Hi Stephan,

Thanks for your explanation, it makes totally sense. I probably need to read more about the basics of temporal logic.

El dv., 9 de juny 2023, 8:51, Stephan Merz <stephan.merz@xxxxxxxxx> va escriure:
Hi,

understanding fairness is difficult: it is a mathematical abstraction of the property that you want to assert. A good start is reading section 8.4 of Specifying Systems, which introduces WF.

One way of thinking about fairness is to consider what behaviors you want to exclude from consideration. Since

WF_v(A) == (<>[] ENABLED <<A>>_v) => []<> <<A>>_v

the behaviors that violate that condition (i.e., that satisfy its negation) are those in which

(<>[] ENABLED <<A>>_v) /\ ~[]<> <<A>>_v

holds, which is equivalent to

(<>[] ENABLED <<A>>_v) /\ <>[][~A]_v

or again to

<>(([] ENABLED <<A>>_v) /\ [][~A]_v)

In other words, assuming WF_v(A) rules out behaviors in which, from some point on, <<A>>_v could always be taken but never is. Once <<A>>_v is disabled (perhaps because it was just performed), the condition holds vacuously.

I hope this helps,

Stephan

On 9 Jun 2023, at 08:10, Ramon Bejar Torres <ramon.bejartorres@xxxxxxxxx> wrote:

Hi,
Regarding WF(A) applied to an action A that once executed in the resulting state s'  enabled(A) becomes false, I wonder how it is possible to satisfy WF(A) in a behaviour. I mean, in a behaviour where enabled(A) is always true, how can you execute the action A if this makes enabled(A) false once executed ?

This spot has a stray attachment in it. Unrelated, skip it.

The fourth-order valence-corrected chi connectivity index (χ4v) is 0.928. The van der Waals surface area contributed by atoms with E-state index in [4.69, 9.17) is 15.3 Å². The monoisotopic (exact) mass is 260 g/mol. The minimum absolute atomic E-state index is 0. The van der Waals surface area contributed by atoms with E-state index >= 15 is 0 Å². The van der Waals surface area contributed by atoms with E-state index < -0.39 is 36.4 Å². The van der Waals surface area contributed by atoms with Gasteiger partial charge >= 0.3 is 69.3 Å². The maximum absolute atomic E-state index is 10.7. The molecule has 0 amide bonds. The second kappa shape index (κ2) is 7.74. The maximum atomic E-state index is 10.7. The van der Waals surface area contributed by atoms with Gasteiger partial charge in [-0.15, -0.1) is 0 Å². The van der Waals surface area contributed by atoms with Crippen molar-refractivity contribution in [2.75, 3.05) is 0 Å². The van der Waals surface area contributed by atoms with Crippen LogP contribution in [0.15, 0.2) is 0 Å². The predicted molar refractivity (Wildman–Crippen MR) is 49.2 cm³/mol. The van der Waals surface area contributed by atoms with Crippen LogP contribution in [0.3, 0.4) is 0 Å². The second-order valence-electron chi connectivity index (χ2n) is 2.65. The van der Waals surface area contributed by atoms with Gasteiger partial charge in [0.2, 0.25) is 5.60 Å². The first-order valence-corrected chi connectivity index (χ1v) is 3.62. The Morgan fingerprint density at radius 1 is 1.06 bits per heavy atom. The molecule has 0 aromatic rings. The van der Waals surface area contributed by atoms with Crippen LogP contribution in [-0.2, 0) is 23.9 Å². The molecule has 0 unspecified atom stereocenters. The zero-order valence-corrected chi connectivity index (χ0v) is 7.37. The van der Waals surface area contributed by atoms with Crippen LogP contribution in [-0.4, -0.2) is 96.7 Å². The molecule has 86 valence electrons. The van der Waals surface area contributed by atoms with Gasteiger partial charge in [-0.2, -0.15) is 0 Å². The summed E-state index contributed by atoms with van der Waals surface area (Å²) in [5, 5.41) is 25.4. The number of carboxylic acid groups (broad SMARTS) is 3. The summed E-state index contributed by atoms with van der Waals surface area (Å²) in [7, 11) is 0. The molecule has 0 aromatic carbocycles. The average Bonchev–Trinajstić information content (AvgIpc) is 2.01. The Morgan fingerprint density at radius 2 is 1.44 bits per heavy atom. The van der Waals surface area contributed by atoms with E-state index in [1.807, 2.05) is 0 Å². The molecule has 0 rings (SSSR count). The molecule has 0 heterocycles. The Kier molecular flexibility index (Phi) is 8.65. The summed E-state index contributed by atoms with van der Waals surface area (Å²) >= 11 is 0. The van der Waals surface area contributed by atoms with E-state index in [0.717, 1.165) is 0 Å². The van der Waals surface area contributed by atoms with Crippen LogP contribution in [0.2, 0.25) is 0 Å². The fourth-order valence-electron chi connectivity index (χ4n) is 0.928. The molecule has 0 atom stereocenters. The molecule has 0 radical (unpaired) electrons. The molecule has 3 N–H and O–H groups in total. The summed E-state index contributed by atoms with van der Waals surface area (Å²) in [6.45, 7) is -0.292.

Thank you,
Ramon

On Thursday, November 24, 2022 at 8:47:36 AM UTC+1 Stephan Merz wrote:
The standard form of TLA+ specifications is

Init /\ [][Next]_v

Behaviors that end in infinite stuttering satisfy this formula, even if Next (or some sub-action) remains always enabled.

Stephan

On 23 Nov 2022, at 23:17, Huailin <hua...@xxxxxxxxx> wrote:

Thanks, Stephan.

>>>because they are not universally true.

Why you say it might NOT be universally true? I kind of feel it should be. That's why I was wondering whether we can provide a proof.

My gut feeling is: If ALWAYS *enabled*, and the state sequence is infinite, then it MUST be: exhibit at least once.

On Wed, Nov 23, 2022 at 12:00 PM Stephan Merz <stepha...@xxxxxxxxx> wrote:
Hello,

this is the definition of weak fairness. An equivalent definition is

[](([]ENABLED <<A>>_v) => <> <<A>>_v)

and you may check your understanding of temporal logic by proving that the two formulas are equivalent.

In system specifications, fairness conditions are assumptions on the behavior of (the platform that runs) the system. They need to be validated in order to make sure that they correspond to the understanding that you have of the system, but they are not (and cannot be) proved because they are not universally true.

Regards,

Stephan

On 23 Nov 2022, at 20:03, Huailin <hua...@xxxxxxxxx> wrote:

﻿
Team,

Happy holiday.

``````<>[](ENABLED <<A>>_v) => []<><<A>>_v
``````

For the above WF definition, which means: If eventually ALWAYS possible for an event, then the event will infinitely occur.

This is just temporal logics's definition,conjecture, or do we need to think of a proof?  Intuitively, it is true, but do we need to prove it?

For example, if there is always a possible twin-prime when no matter how big the n is,  then  we can say, there MUST have a new twin-prime...?

Thanks,

Huailin

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